2014 Infiniti Q60 Convertible First Test
Slow, Stylish, and Loud
The 2014 Infiniti Q60 convertible is disappointingly slow, but the car's standard 325-hp engine is most definitely not at fault. Formerly known as the G37 convertible, the Infiniti hard-top convertible offers more than 100 hp more than the base models of the Lexus IS C hardtop and Audi A5 soft-top convertibles, and that V-6 engine gives the car character. That's great, but it's tough to enjoy the car when you're stuck waiting for the top to go down.
Once the top does finally stow in the trunk, it closes with a not-so-luxurious thud. As the car gets up to speed, you look in the rearview mirror and admire the way the sheetmetal falls away toward the taillights, but then notice the convertible's pimple: the satellite radio antenna. It rises from the trunklid with a black tip that gets in the way of what remains a really attractive vehicle. Sure, some might say the G37 front grille looks a little dated, but other than that, this design has aged well since a 2009 model-year G37 convertible placed last in a four-car comparison.
Part of what sank that convertible below an Audi A5 soft-top as well as Lexus IS 350 C and BMW 328i hardtops was the engine's buzziness. While there is a distinct buzz at lower rpms, the upside is that when the car is worked a bit, the engine sings. And since this is a convertible, that distinctive and loud engine note makes driving through tunnels more fun, especially as you feel a surge of power at higher rpms. What hasn't changed since the G37 in that comparison morphed into the Q60 convertible is the finely tuned steering. Given the issues we've had with the new steer-by-wire systems in the new Q50 sedan, it will be interesting to see how Infiniti adapts the steering technology to the upcoming, redesigned Q60 coupe and convertible.
At the track, the Q60 convertible completed our figure-eight test in 26.2 seconds at 0.65 g (avg), compared to a Sport-trimmed, manual-transmission 2009 G37 drop-top at 26.3 seconds at 0.69 g (avg). With the Q60's seven-speed automatic, 0-60 mph takes 5.7 seconds on to a 14.1-second quarter mile at 98.9 mph. Since our 2010 luxury convertible comparison, the A5 convertible replaced its six-speed auto with an eight-speed unit and got an extra 9 hp (to 220 hp), which should lower the 2010 A5's 6.9-second 0-60 mph time. We clocked the 306-hp 2010 Lexus IS 350 convertible hitting 60 mph in 5.3 seconds.
Braking from 60-0 mph takes 113 feet, not bad for a 4246-pound convertible. Despite that weight, the car -- which has a 52/48-percent front-to-rear weight distribution -- won't embarrass on a winding road. The seven-speed automatic behaves well around town, but can be slow to respond when you're really hustling. It's just such a shame that a car this good-looking -- especially in red and with the optional 19-inch wheels -- has a folding roof that takes nearly 30 seconds to do its hardtop dance. Likely in the interests of self-preservation, the top will not allow the driver to operate the top while the car is in motion. Try it and you'll hear a high-pitched, constant beep. We've experienced similar issues with other hardtop convertibles, and, aside from making us want a soft-top convertible, it makes us hope future hardtop convertibles will be strong enough to open and close at speeds of up to about 25 mph. When the top closes up again, the windows should go up as well. We'd take that functionality in a second over the "hey, watch this!" ability to fold down the top just by pressing and holding the exterior door handle's hands-free keyless entry button.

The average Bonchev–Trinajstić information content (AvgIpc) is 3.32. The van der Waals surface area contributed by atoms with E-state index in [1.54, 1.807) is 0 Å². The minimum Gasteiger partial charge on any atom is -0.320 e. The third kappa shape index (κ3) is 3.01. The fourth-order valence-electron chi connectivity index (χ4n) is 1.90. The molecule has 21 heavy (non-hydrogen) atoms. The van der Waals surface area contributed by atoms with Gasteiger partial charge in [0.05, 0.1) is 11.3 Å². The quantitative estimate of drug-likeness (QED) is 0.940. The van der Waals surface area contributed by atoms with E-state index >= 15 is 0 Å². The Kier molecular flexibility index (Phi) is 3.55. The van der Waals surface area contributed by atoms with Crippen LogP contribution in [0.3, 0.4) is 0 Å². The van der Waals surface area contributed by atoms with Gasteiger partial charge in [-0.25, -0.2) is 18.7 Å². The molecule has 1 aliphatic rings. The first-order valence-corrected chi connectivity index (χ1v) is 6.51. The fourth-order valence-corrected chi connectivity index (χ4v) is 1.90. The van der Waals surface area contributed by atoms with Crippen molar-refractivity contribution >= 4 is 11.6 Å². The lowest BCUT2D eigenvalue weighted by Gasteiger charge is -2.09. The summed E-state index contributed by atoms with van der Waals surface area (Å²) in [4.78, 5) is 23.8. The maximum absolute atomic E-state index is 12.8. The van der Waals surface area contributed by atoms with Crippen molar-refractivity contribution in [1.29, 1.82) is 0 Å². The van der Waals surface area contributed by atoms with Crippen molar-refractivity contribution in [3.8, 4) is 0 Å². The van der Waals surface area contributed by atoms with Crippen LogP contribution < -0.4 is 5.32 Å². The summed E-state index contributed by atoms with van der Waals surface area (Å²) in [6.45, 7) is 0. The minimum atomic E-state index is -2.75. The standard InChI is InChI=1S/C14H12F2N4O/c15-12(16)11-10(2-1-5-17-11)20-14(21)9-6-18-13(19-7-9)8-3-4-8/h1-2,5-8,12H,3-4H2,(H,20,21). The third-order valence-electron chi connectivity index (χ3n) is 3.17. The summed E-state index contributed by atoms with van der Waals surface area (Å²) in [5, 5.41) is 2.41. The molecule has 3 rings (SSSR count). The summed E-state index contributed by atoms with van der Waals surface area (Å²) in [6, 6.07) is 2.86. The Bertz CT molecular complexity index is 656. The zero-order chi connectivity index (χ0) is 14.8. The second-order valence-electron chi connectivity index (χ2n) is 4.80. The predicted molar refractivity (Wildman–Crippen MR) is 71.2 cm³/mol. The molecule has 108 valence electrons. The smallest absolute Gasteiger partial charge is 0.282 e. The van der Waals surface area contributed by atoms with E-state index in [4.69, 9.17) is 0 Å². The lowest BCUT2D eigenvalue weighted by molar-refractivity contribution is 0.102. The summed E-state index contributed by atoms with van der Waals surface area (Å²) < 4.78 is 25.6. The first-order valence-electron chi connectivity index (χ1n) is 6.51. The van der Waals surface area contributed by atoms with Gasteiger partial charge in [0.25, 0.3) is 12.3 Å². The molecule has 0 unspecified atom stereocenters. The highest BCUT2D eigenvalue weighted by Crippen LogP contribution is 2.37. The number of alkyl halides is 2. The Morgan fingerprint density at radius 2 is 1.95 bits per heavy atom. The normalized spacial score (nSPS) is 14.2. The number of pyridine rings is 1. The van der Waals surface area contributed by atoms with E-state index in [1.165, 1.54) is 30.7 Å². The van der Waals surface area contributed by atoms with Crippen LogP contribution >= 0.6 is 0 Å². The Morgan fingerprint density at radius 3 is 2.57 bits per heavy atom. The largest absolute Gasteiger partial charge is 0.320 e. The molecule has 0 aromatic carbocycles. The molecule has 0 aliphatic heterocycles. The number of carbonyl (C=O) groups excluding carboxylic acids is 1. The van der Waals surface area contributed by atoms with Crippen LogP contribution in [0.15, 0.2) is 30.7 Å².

Inside, the Q60 hides its age well. There's only one screen, unlike on the Q50 sedan, which also has an updated instrument cluster info screen. Overall, the interior matches its $56,555 as-tested price tag. That MSRP includes navigation, the 19-inch wheels, a power-adjustable steering column that also moves the entire instrument cluster display, pre-crash seatbelts that tighten if the car thinks you're engaging in an emergency maneuver, cooled front seats, a 13-speaker sound system with speakers in the headrests, and an adaptive cruise control system that works above speeds of 20 mph. We'd like to see Infiniti's Around View Monitor camera system make it to the next-generation Q60 convertible, too.
What the Infiniti Q60 convertible needs in its upcoming redesign is clear. Though a more efficient and cheaper turbocharged four-cylinder model could expand Q60 sales, the top priority should be a smoother and faster-operating hardtop that will work while the car is in motion. As long as the finished product looks more like a two-door Q50 than the visually compromised Lexus IS convertible, Infiniti might be ready to challenge the upcoming BMW 4 Series hard top convertible.
|2014 Infiniti Q60 3.7 Convertible|
|PRICE AS TESTED||$56,555|
|VEHICLE LAYOUT||Front-engine, RWD, 4-pass, 2-door convertible|
|ENGINE||3.7L/325-hp/267-lb-ft DOHC 24-valve V-6|
|CURB WEIGHT (F/R DIST)||4246 lb (52/48%)|
|LENGTH x WIDTH x HEIGHT||183.3 x 72.9 x 55.1 in|
|0-60 MPH||5.7 sec|
|QUARTER MILE||14.1 sec @ 98.9 mph|
|BRAKING, 60-0 MPH||113 ft|
|LATERAL ACCELERATION||0.86 g (avg)|
|MT FIGURE EIGHT||26.2 sec @ 0.65 g (avg)|
|EPA CITY/HWY FUEL ECON||18/26 mpg|
|ENERGY CONS., CITY/HWY||187/130 kW-hrs/100 miles|
|CO2 EMISSIONS||0.93 lb/mile|